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  • EHEC bacterium sequencer goes Danish

    - The Beijing Genomics Institute (BGI) opens its first European sequencing center in Denmark. Known for its EHEC breakthrough last year, BGI will cooperate with Copenhagen University. “This center will play an important role in life sciences and industry in Denmark and Europe,” pledges the institute’s cofounder.

    Remember EHEC? This aggressive and highly contagious "cucumber" bacterium kept Europe on the edge as reports came in that thousands infected themselves with large outbreaks located in Germany. In the end, it appeared that cucumbers were not carrying the germ after all causing particular outrage among Dutch and Spanish farmers who suffered heavy revenue losses.

    Focus on health care, agriculture, bio-energy

    An early breakthrough in assessing the EHEC threat was achieved by two research teams in China and Germany. The Beijing Genomics Institute (BGI) with its large scale high tech equipment managed to sequence the genes of the bacterium within a few days. The very same institute has now opened its first sequencing center in Copenhagen.

    BGI's new European outpost is located at the Copenhagen Bio Science Park (COBIS) and will cooperate closely with Copenhagen University and a number of other renowned Danish research institutes. The operations will be run on a 1.200 m2 area with 10 Illumina HiSeq 2000 sequencers.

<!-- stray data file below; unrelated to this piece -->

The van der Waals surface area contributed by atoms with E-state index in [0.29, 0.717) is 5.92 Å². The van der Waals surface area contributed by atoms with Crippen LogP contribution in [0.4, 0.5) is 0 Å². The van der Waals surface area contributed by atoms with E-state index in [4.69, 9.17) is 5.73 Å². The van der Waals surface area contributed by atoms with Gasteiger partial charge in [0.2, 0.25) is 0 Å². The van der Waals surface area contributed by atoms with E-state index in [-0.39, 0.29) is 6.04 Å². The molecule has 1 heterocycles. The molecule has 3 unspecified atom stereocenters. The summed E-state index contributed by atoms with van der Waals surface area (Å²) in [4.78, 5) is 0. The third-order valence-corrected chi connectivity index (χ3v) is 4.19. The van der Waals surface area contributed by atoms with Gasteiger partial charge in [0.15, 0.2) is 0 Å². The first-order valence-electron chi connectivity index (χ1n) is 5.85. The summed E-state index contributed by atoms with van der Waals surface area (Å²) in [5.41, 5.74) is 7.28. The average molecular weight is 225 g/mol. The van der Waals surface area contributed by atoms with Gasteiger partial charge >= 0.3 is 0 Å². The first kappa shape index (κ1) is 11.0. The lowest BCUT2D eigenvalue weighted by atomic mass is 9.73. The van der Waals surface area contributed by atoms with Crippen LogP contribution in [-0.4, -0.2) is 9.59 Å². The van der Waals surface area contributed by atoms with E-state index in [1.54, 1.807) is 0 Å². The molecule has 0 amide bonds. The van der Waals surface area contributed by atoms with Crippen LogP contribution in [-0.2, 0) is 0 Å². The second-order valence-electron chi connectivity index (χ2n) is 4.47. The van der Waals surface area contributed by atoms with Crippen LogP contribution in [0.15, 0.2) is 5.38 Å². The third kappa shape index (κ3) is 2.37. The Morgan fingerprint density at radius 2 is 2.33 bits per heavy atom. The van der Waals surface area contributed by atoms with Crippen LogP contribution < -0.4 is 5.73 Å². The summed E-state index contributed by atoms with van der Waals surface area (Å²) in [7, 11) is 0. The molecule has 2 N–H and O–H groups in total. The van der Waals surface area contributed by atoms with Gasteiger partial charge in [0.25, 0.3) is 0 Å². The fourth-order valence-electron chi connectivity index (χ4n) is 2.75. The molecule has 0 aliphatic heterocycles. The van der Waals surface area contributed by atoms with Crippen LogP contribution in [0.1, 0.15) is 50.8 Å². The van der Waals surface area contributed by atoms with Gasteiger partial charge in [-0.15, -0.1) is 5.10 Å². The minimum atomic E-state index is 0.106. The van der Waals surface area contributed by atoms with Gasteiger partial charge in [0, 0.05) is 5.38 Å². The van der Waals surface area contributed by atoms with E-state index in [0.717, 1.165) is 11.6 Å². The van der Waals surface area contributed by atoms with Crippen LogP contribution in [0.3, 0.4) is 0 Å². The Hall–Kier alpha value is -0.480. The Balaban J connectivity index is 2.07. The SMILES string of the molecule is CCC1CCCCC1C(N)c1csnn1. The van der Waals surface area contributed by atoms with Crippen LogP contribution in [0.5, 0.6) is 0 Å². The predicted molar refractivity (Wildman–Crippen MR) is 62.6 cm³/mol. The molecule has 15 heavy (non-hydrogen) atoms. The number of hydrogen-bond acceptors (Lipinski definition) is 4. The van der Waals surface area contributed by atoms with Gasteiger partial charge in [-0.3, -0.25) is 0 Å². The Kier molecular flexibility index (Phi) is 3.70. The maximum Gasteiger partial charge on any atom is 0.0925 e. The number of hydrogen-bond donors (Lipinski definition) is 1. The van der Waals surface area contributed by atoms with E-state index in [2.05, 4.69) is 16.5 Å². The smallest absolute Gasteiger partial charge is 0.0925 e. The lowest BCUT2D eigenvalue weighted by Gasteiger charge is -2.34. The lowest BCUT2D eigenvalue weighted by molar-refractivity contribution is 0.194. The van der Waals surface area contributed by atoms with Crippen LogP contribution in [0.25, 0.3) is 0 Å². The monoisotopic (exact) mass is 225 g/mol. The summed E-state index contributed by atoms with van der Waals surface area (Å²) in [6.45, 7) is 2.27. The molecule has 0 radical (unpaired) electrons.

In the past, BGI contributed significantly to the Human Genome Project (HGP). Now, this expertise will be applied to the task of genetically mapping 1% of the Danish population. Furthermore, BGI aims at identifying certain pathogens, an important towards a vaccine for cancer.

    Sino-Danish cooperation

    Backing this new Sino-Danish cooperation, the local government hopes to facilitate significant advances in the treatment of cancer and metabolic diseases. Speaking at the opening, Piao Olsen Dyhr, Danish Minister for Trade and Investment, said that "Scientific and commercial breakthroughs here in the BGI genome research center will be the best way of attracting further attention to Denmark."

    Yang Huanming, Co-founder and Chairman of BGI added: "I am very confident this joint institute will contribute a lot to genomics in Denmark, in Europe, and over the whole world. This center will play an important role in life sciences and industry in Denmark and Europe."